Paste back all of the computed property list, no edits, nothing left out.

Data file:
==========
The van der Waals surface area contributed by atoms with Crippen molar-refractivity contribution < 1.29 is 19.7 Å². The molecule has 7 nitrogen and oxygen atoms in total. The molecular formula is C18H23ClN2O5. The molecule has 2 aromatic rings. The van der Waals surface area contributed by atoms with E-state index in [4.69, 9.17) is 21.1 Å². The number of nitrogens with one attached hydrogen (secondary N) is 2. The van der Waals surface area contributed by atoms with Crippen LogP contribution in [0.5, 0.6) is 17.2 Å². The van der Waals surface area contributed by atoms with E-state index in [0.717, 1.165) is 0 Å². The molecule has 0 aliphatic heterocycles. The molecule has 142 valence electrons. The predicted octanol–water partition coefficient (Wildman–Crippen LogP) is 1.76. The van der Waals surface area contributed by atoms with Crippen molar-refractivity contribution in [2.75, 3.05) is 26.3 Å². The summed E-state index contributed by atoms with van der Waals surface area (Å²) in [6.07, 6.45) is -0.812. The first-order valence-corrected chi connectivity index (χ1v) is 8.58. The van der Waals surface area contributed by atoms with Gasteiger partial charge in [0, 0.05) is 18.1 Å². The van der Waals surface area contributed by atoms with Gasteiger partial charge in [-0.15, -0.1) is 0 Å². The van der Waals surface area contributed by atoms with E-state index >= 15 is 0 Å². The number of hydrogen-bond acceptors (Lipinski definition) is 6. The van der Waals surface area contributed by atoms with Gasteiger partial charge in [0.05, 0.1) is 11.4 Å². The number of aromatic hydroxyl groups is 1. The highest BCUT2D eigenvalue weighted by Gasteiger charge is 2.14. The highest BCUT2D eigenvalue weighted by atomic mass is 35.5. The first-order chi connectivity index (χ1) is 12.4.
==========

The van der Waals surface area contributed by atoms with Crippen molar-refractivity contribution < 1.29 is 19.7 Å². The molecule has 7 nitrogen and oxygen atoms in total. The molecular formula is C18H23ClN2O5. The molecule has 2 aromatic rings. The van der Waals surface area contributed by atoms with E-state index in [4.69, 9.17) is 21.1 Å². The number of nitrogens with one attached hydrogen (secondary N) is 2. The van der Waals surface area contributed by atoms with Crippen LogP contribution in [0.5, 0.6) is 17.2 Å². The van der Waals surface area contributed by atoms with E-state index in [0.717, 1.165) is 0 Å². The molecule has 0 aliphatic heterocycles. The molecule has 142 valence electrons. The predicted octanol–water partition coefficient (Wildman–Crippen LogP) is 1.76. The van der Waals surface area contributed by atoms with Crippen molar-refractivity contribution in [2.75, 3.05) is 26.3 Å². The summed E-state index contributed by atoms with van der Waals surface area (Å²) in [6.07, 6.45) is -0.812. The first-order valence-corrected chi connectivity index (χ1v) is 8.58. The van der Waals surface area contributed by atoms with Gasteiger partial charge in [0, 0.05) is 18.1 Å². The van der Waals surface area contributed by atoms with Gasteiger partial charge in [-0.15, -0.1) is 0 Å². The van der Waals surface area contributed by atoms with E-state index >= 15 is 0 Å². The number of hydrogen-bond acceptors (Lipinski definition) is 6. The van der Waals surface area contributed by atoms with Gasteiger partial charge in [0.05, 0.1) is 11.4 Å². The number of aromatic hydroxyl groups is 1. The highest BCUT2D eigenvalue weighted by Gasteiger charge is 2.14. The highest BCUT2D eigenvalue weighted by atomic mass is 35.5. The first-order chi connectivity index (χ1) is 12.4.